Paraglider crashes in wild summit dive

16:00, Jan 13 2013
French paraglider
COMING DOWN: Department of Conservation staff took this picture of a French paraglider less than a minute before he crashed landed in the North Egmont visitor’s centre car park.

A French paraglider's daring flight from the summit of Mt Taranaki came close to ending in death.

The 24-year-old smashed through the tops of several trees, bounced off the roof of a camper van at the North Egmont visitor centre and landed so hard on the car park asphalt he bounced, witnesses said.

"He hit it with a bang. Jeez, he hit it hard," said Jim Fisher of Nelson.

"He tried to get up after he landed and pull his parachute in but he collapsed. I think he hurt his back pretty bad."

Other witnesses who worked in the centre said the man jumped from the summit of Mt Taranaki and came down fast.

"I saw him jump. I ran down to get my camera and after one minute he was already halfway down. You could hear the wind beneath his chute. He was going really fast," one worker said.


Another said the tourist appeared to have initially caught a massive updraught but then began coming down the mountain too quickly.

The man was equipped with a helmet, protective clothing and an "expensive chute" and witnesses said he told them he was an experienced paraglider.

Though the crash landing looked painful and an ambulance took him to hospital, the man suffered only bruising and abrasions and was not admitted to hospital.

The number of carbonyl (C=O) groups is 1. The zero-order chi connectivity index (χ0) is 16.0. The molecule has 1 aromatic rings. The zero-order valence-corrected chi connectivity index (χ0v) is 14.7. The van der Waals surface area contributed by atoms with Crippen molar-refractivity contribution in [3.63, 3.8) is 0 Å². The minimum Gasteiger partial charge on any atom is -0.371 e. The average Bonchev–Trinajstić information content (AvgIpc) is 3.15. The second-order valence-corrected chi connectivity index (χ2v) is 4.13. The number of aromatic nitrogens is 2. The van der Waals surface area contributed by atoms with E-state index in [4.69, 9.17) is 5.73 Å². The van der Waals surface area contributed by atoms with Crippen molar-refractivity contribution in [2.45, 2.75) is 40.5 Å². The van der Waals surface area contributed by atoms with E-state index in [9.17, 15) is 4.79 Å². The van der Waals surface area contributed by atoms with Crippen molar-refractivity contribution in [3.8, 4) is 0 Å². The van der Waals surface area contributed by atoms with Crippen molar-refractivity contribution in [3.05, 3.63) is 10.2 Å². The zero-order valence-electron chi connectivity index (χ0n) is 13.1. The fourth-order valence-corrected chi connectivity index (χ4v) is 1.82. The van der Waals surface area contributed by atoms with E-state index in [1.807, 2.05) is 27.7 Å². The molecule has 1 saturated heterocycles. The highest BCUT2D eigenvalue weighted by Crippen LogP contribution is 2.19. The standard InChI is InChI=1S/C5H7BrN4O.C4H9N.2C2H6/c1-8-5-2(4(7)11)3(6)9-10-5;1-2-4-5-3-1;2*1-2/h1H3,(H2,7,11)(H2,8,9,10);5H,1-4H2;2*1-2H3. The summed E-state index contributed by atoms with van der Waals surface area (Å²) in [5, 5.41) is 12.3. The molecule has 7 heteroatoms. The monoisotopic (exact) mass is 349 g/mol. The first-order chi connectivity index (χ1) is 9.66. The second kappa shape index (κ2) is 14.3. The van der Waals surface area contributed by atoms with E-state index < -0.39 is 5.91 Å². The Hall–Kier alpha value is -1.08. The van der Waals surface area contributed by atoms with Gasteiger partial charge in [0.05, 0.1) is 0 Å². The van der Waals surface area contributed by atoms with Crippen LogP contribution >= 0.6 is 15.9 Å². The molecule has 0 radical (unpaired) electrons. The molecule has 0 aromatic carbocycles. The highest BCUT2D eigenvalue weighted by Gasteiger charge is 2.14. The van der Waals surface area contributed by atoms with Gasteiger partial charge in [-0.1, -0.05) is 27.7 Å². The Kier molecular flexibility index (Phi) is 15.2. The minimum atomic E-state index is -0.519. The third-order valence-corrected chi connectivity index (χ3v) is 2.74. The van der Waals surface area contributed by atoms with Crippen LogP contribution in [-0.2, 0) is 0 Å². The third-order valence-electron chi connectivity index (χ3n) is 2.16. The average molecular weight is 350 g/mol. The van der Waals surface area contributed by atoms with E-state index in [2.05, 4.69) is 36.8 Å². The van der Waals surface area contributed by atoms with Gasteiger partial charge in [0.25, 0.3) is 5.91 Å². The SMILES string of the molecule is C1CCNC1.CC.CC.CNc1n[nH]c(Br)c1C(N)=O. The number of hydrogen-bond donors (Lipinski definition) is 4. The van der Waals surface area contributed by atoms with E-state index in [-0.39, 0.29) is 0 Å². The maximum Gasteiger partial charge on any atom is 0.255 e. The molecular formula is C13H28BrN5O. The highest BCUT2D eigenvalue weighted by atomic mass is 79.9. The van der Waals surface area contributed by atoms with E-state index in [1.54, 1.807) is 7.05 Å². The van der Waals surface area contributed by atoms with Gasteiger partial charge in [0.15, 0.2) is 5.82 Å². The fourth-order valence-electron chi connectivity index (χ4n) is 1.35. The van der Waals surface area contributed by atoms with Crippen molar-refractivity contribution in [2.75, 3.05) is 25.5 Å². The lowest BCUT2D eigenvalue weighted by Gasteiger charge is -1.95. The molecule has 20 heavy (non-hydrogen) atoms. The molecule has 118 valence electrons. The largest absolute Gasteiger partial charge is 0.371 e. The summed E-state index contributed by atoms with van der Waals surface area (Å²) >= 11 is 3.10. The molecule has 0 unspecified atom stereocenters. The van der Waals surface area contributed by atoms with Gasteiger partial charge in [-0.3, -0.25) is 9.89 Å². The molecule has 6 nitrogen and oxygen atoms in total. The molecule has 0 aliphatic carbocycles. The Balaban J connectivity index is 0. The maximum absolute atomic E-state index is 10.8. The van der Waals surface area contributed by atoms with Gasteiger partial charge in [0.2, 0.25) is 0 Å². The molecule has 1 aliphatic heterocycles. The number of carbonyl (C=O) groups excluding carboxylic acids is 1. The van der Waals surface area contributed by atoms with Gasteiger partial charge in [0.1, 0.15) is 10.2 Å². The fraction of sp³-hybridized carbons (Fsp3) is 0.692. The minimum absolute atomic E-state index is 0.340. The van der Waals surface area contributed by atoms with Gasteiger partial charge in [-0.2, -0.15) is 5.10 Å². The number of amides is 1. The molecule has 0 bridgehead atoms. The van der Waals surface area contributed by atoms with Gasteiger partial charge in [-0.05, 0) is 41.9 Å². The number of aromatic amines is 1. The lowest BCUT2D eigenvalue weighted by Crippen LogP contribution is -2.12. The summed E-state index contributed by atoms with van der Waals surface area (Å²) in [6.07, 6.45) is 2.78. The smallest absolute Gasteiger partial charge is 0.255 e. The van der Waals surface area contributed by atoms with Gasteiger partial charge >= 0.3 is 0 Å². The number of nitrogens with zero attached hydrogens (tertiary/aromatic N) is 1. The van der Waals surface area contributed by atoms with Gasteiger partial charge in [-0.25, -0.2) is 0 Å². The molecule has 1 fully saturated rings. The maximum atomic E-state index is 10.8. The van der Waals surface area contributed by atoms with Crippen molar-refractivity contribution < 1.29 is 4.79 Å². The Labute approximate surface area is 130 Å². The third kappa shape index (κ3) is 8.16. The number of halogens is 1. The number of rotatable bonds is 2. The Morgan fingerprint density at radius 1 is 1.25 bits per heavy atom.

DOC officer Dave Rogers said it was not illegal to paraglide off Mt Taranaki but it was not something the department would encourage.

"It's a grey area. Legally, there's not anything we can do about it.

"The high winds up there make it a pretty risky activity and there are not many places to land," he said.

He was aware of previous hang-glider flights from the summit.

Ian McAlpine, of MacAlpine Guides Taranaki, was stunned that someone paraglided off the mountain on Saturday given the windy conditions.

"I can't believe someone flew yesterday."

He said the shape of the mountain caused wind shear - changes in wind speed and direction over a relatively short distance.

They were conditions someone unfamiliar with the area would not be prepared for, he said.

"In France they have constant wind, in Taranaki it's building, building, from minute to minute."

The callout was just one of four incidents on Mt Taranaki on Saturday. Police said two climbers in two different parties suffered debilitating cramps, with one having to be winched off the summit by the Taranaki Community Rescue Helicopter.

Two hours before that fire crews were called to the North Egmont visitor's centre to put out the smoking engine of a car.

Taranaki Daily News